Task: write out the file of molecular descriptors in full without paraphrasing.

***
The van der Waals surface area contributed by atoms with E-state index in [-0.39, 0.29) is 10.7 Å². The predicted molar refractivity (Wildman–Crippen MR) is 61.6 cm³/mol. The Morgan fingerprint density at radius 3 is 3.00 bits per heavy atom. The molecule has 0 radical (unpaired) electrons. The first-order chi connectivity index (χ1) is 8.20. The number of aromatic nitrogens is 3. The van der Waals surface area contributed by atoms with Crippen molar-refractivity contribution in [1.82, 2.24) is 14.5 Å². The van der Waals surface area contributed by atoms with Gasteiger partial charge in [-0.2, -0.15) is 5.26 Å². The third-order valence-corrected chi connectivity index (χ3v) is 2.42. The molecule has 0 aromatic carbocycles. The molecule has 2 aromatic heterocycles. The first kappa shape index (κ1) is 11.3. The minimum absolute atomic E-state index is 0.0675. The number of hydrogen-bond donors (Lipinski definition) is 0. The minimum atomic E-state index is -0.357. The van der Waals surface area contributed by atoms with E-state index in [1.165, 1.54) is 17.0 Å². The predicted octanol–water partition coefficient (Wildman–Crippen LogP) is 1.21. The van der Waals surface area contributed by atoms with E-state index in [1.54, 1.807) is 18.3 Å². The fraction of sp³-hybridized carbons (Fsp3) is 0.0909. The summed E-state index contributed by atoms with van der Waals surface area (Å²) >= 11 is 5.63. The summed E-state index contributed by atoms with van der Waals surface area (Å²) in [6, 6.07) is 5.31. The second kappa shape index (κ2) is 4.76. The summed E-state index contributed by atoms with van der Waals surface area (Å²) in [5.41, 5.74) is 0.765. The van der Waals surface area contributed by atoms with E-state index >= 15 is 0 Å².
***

The van der Waals surface area contributed by atoms with E-state index in [-0.39, 0.29) is 10.7 Å². The predicted molar refractivity (Wildman–Crippen MR) is 61.6 cm³/mol. The Morgan fingerprint density at radius 3 is 3.00 bits per heavy atom. The molecule has 0 radical (unpaired) electrons. The first-order chi connectivity index (χ1) is 8.20. The number of aromatic nitrogens is 3. The van der Waals surface area contributed by atoms with Crippen molar-refractivity contribution in [1.82, 2.24) is 14.5 Å². The van der Waals surface area contributed by atoms with Gasteiger partial charge in [-0.2, -0.15) is 5.26 Å². The third-order valence-corrected chi connectivity index (χ3v) is 2.42. The molecule has 0 aromatic carbocycles. The molecule has 2 aromatic heterocycles. The first kappa shape index (κ1) is 11.3. The minimum absolute atomic E-state index is 0.0675. The number of hydrogen-bond donors (Lipinski definition) is 0. The minimum atomic E-state index is -0.357. The van der Waals surface area contributed by atoms with E-state index in [1.165, 1.54) is 17.0 Å². The predicted octanol–water partition coefficient (Wildman–Crippen LogP) is 1.21. The van der Waals surface area contributed by atoms with E-state index in [1.54, 1.807) is 18.3 Å². The fraction of sp³-hybridized carbons (Fsp3) is 0.0909. The summed E-state index contributed by atoms with van der Waals surface area (Å²) >= 11 is 5.63. The summed E-state index contributed by atoms with van der Waals surface area (Å²) in [6, 6.07) is 5.31. The second kappa shape index (κ2) is 4.76. The summed E-state index contributed by atoms with van der Waals surface area (Å²) in [5.41, 5.74) is 0.765. The van der Waals surface area contributed by atoms with E-state index >= 15 is 0 Å².